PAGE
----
EACH MAY, either my husband or I will be sitting in the recliner next to the dining room fireplace and will think we hear the faint rumble of thunder. The “thunder” will rumble again and perhaps again, never getting any closer or farther away. Then whichever one of us heard it will sound the alarm: “The Peruvians are back!”
“The Peruvians” is our nickname for the chimney swifts (Chaetura pelagica) that live in one of the four flues in our center chimney — the current couple and their ancestors have likely lived there since long before we ever did. More than one chimney sweep has advised us to cap the chimney: the nests are fire hazards, the birds carry vermin, they aren’t nearly as beneficial insect eaters as people would like you to think, etc.
Although I have heard that it is best to clear the chimney of the nest so the swifts build a new, secure nest the next year, I have no intention of capping the chimney. I like having the swifts there. I like hearing the soft flutter of their wingbeats echo into the dining room. And a month or so after they arrive, I like hearing the chorus of rapid chittering that the nestlings make. And then we get to see the babies sitting on the edge of the chimney watching their parents fly and taking their first ventures forth themselves, all to be gone by the end of August.
And go they do. To Peru. That’s where our nickname “The Peruvians” came from. And when I learned that fact in the somewhat significant armchair research I have done on chimney swifts over the years, that was the key to my staunch advocacy of their residence in my residence. I haven’t even been to Peru myself, and I can fly in an airplane. Any bird the size of a small squat ear of corn that flies with its own two wings from New Hampshire to Peru and back every year is welcome to hang out in my chimney for the summer. Let me know, chirpers, if there is anything you need, I am at your service.
I clean the hearth each fall and have collected a couple of chimney swift nests (one pictured here) that had disconnected from the flue and dropped into the fireplace—lovely little baskets of woven sticks Shaker-like in their simplicity. According to “Stoke’s Guide to Bird Behavior,” Volume 1, clutches of four to five eggs hatch in just under three weeks.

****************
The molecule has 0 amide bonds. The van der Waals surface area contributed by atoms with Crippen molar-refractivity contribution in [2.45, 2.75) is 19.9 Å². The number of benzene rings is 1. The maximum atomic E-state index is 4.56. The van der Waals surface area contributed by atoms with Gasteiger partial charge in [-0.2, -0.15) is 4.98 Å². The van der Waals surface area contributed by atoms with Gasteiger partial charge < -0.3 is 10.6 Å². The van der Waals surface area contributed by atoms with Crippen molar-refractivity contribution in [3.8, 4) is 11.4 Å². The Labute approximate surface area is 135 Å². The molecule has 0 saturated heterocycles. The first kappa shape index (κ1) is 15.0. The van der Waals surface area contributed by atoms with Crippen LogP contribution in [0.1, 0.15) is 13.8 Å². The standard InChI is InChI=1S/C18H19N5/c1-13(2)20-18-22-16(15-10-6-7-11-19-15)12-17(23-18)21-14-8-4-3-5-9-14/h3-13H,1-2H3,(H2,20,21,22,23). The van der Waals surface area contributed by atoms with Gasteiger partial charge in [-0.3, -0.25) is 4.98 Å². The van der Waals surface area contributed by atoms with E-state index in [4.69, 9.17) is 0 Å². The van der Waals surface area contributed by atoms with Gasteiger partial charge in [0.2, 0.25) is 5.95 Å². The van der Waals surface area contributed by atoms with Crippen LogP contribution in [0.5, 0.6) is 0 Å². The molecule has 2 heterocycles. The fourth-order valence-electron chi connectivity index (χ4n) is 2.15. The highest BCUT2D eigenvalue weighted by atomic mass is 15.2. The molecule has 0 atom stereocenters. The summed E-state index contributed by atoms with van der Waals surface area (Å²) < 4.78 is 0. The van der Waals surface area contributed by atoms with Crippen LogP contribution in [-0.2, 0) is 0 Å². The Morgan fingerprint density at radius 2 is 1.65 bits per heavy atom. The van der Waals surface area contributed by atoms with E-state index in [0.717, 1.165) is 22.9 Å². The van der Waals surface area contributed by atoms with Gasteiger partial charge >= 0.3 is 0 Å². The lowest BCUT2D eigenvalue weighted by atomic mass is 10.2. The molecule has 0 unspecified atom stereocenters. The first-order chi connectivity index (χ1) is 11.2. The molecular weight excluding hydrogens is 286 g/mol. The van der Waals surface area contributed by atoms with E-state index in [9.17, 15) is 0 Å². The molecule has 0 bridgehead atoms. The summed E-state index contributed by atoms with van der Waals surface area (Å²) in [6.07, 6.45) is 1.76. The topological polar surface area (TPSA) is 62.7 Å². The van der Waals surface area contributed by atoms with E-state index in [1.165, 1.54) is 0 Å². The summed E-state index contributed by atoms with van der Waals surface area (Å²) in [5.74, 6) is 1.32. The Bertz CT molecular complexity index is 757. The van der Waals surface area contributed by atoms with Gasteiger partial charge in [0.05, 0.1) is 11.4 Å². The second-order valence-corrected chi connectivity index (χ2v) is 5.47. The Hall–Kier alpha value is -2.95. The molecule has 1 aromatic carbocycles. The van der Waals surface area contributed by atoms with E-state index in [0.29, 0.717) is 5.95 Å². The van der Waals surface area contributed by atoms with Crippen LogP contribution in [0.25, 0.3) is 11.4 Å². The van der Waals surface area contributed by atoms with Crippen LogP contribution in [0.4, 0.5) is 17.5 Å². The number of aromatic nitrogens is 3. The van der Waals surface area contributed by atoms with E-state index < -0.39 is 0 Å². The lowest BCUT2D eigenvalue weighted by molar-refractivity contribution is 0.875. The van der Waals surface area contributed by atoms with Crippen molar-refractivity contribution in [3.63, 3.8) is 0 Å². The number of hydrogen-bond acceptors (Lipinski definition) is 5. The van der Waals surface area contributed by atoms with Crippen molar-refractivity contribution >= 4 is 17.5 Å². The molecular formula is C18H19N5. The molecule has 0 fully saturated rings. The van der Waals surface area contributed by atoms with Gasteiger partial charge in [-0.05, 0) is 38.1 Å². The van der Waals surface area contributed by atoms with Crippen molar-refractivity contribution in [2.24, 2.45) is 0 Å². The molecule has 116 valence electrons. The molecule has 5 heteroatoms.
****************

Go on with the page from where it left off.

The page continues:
Nestlings hang out in the nest for a couple weeks and then fledglings spend the first few weeks of their lives clinging to the side of the sooty chimney peering up at their small opening to the blue sky, awaiting being fed by mom and dad and for their wings to grow and strengthen.
The swifts nest at different heights in our chimney. Some summers the thunder of wingbeats and the chitters of the chicks are distant, some summers they seem like they are right in the dining room with us. One summer, a chick really was almost in the room; on close inspection of the fireplace (which is off limits to fires even on the chilliest of late May evenings!) there was a baby bird fluttering around.
The flaps in the damper had been left in the open position and the chick must have dropped through. I pulled the damper out completely and used a soft duster to lift the chick up into the chimney where I watched it with a flashlight immediately climb up the wall of the flue and be greeted by one of the parents. Whew.
Chimney swifts have numerous unique and award-winning characteristics. Adult swifts eat and court completely on the wing. According to Stokes, it was once thought swifts even mated on the wing but in my copyright-1979 edition of their behavior guide, they say that “new” research shows the birds actually mate in the nest. Stokes also says they “fly north in small flocks of 20 to 30 birds, but fly south in fall in large flocks of hundreds of birds.”
I had planned to write about the swifts in this column at some point over the summer — I have been smitten by them for years. Someday I want to take a trip to some known swift migratory gathering place like Asheville, N.C., where people swoop in like the swifts themselves to a parking garage in October for the annual Chimney Swift stopover as they gather by the hundreds circling and diving into a tall smokestack to roost communally to stay warm overnight for a few nights on their way to South America.
I was nudged to write the column at this time by chimney swifts being mentioned in the NH Audubon’s latest “rare bird sighting.” Decline in New Hampshire, according to N.H. Audubon, is “2.7 percent per year” and swifts are “now only a third as common as they were 40 years ago.” Mentioned also is the website chimneyswifts.org which has long been a great site for all-things-chimney-swift.
For all their rarity and decline, there is a lot out there about the swifts. One You Tube video (just search “chimney swifts” and you’ll come up with lots) taken in Middleton, Nova Scotia, shows incredible footage from the top of a chimney as a constant stream of individual swifts fly into the chimney and take up a position for the night along the chimney wall.
But a couple chicken-and-egg questions about these birds seem to remain: Did chimney swifts not exist before chimneys? It is thought that they once nested in hollow trees — so when did they become “chimney” swifts? Hmmm.
Cheryl Kimball is a freelance writer who lives north of Rochester. You can email her at email@example.com.